The First Amendment to the U.S. Constitution guarantees people the right to peaceable assembly and to petition their government to address grievances. On occasion, that line is crossed and public safety becomes a concern. The International Association of Chiefs of Police (IACP) defines a civil disturbance as “An unlawful assembly that constitutes a breach of the peace or any assembly of persons where there is danger of collective violence, destruction of property or other unlawful acts.”

Does your department have guidelines or procedures for dealing with civil unrest? The National Fire Protection Association (NFPA) 1500 standard states in Section 6-7, Civil Unrest/Terrorism: “Fire department shall develop and maintain written guidelines that establish a standardized approach to the safety of members at incidents that involve violence, unrest or civil disturbances. Such situations shall include but not be limited to riots, fights, violent crimes, drug-related situations, family disturbances, deranged individuals, and people with fire department operations.”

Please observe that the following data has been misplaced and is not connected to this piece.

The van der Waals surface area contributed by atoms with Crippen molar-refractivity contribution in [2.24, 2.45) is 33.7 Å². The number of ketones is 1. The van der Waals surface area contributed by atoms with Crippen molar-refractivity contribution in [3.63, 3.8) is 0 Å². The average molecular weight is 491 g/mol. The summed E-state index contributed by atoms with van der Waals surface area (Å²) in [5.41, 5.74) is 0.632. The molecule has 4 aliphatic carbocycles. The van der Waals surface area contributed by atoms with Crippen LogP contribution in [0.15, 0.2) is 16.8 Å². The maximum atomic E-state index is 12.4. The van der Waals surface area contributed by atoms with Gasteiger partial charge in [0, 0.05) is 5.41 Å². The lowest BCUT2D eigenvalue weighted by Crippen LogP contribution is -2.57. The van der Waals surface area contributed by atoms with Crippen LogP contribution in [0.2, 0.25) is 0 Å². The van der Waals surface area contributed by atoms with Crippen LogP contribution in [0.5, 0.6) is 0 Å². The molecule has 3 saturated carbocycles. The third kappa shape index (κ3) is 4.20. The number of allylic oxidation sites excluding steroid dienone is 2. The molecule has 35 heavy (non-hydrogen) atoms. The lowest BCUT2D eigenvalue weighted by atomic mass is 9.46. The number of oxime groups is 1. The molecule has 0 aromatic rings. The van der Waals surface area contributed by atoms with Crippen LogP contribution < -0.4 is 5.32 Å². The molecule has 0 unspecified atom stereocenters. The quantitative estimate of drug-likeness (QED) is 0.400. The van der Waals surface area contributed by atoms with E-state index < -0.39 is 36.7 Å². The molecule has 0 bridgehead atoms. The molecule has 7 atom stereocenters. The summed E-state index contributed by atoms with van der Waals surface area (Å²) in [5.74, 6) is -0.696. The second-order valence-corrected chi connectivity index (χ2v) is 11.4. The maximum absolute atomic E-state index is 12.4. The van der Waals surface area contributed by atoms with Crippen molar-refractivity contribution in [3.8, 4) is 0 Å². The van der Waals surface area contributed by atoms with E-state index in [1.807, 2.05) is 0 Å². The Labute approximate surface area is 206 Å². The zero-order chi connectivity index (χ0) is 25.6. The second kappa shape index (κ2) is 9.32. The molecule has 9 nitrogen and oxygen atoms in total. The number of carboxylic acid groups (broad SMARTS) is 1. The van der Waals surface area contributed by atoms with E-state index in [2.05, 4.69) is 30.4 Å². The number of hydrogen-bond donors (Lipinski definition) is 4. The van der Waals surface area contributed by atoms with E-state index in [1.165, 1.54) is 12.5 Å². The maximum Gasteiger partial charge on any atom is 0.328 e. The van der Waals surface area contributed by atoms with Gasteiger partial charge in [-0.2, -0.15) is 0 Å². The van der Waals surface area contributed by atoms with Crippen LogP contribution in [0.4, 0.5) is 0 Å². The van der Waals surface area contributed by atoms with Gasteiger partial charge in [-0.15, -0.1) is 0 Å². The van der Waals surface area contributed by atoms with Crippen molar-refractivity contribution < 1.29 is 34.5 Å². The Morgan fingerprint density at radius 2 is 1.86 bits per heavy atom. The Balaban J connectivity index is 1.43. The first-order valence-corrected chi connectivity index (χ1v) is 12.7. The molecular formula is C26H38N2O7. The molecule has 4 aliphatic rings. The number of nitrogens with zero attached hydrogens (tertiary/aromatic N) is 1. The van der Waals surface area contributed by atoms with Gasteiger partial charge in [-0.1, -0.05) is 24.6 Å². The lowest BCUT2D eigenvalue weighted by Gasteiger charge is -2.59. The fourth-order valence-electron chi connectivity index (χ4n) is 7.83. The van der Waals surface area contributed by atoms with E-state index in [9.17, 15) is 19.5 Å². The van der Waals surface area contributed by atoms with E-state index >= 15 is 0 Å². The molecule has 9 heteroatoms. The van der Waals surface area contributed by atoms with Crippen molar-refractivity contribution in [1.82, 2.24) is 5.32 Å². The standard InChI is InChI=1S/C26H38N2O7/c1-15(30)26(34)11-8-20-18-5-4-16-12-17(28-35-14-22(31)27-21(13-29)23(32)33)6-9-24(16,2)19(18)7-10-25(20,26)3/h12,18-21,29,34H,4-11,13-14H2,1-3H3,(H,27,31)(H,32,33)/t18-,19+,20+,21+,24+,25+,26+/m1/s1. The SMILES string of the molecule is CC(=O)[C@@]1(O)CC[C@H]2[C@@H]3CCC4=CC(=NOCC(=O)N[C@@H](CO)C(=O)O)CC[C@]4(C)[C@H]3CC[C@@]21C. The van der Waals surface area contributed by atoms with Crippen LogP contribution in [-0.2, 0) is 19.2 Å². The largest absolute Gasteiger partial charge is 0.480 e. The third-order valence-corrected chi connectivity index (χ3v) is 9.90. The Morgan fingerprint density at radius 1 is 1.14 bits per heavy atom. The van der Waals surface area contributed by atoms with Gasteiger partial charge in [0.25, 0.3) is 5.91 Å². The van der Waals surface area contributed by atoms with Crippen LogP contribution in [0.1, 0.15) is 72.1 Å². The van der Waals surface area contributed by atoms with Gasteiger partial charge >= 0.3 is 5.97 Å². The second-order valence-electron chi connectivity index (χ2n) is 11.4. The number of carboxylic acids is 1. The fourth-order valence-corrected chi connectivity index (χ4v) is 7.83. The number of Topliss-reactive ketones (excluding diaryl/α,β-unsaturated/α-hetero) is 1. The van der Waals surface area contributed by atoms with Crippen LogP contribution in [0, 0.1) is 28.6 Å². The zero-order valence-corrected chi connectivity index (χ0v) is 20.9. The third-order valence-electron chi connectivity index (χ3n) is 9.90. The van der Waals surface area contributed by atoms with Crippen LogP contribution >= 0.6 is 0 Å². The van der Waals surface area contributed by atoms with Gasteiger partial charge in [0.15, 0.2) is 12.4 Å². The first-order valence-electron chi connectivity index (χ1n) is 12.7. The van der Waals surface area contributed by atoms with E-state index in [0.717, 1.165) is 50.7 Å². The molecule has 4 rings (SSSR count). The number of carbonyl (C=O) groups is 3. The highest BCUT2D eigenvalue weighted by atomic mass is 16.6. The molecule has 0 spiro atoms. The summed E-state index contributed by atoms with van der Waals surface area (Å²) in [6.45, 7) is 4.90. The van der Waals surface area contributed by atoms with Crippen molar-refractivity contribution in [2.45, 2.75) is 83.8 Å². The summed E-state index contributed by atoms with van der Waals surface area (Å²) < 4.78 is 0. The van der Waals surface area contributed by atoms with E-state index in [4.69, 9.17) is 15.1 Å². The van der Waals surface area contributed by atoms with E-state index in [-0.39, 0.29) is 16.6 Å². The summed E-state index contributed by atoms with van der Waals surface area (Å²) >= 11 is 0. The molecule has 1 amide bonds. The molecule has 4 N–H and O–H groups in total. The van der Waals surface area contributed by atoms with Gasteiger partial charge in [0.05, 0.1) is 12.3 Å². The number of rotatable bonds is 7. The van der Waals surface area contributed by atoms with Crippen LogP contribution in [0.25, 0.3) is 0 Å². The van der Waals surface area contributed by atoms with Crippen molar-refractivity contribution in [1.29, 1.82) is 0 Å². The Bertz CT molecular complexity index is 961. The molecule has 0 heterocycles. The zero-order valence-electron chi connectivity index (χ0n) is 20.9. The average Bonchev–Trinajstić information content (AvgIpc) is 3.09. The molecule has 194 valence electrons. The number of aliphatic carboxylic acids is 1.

In planning for civil unrest events it is important to review an example of disturbances that have occurred in the recent past and study the “lessons learned”:

  • Nov. 6, 2005, France – More than 1,400 vehicles were burned in over 270 communities as civil unrest spread throughout the country. Firefighters and EMS crews reportedly were attacked with bats, axes, rocks and bottles.
Oct. 30, 2005, Madison, WI – Police used repeated bursts of pepper spray to break up a crowd of Halloween celebrants, part of a weekend of revelry in which more than 400 people were arrested. June 16, 2003, Benton Harbor, MI – Firefighters were pelted by rocks and bottles as they responded to dozens of structure and vehicle arson fires during a riot. Three firefighters were injured and two apparatus were damaged. April 2001, Cincinnati, OH – Several fire stations and fire apparatus were damaged as escalating racial tensions led to several days of violence. The result was scores of injuries, numerous vehicle, trash and structure arson fires, widespread damage, and 800 arrests for looting and rioting.